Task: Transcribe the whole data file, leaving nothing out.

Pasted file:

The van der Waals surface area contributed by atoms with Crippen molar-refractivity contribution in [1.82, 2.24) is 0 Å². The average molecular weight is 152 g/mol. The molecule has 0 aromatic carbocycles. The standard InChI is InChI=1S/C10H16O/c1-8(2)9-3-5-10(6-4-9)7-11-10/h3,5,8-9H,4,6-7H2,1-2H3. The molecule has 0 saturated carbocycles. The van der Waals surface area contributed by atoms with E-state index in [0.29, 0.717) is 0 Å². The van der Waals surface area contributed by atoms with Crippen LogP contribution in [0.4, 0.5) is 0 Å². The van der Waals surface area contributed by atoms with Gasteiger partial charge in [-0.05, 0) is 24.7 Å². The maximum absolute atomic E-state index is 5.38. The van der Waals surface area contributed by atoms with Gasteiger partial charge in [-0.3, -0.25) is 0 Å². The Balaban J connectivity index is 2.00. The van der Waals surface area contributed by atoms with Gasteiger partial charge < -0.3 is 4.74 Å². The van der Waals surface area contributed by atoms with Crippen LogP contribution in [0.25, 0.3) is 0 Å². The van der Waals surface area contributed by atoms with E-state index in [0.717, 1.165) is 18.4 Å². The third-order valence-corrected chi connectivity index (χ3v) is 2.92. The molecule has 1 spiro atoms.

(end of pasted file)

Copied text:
The van der Waals surface area contributed by atoms with Crippen molar-refractivity contribution in [1.82, 2.24) is 0 Å². The average molecular weight is 152 g/mol. The molecule has 0 aromatic carbocycles. The standard InChI is InChI=1S/C10H16O/c1-8(2)9-3-5-10(6-4-9)7-11-10/h3,5,8-9H,4,6-7H2,1-2H3. The molecule has 0 saturated carbocycles. The van der Waals surface area contributed by atoms with E-state index in [0.29, 0.717) is 0 Å². The van der Waals surface area contributed by atoms with Crippen LogP contribution in [0.4, 0.5) is 0 Å². The van der Waals surface area contributed by atoms with Gasteiger partial charge in [-0.05, 0) is 24.7 Å². The maximum absolute atomic E-state index is 5.38. The van der Waals surface area contributed by atoms with Gasteiger partial charge in [-0.3, -0.25) is 0 Å². The Balaban J connectivity index is 2.00. The van der Waals surface area contributed by atoms with Gasteiger partial charge < -0.3 is 4.74 Å². The van der Waals surface area contributed by atoms with Crippen LogP contribution in [0.25, 0.3) is 0 Å². The van der Waals surface area contributed by atoms with E-state index in [0.717, 1.165) is 18.4 Å². The third-order valence-corrected chi connectivity index (χ3v) is 2.92. The molecule has 1 spiro atoms.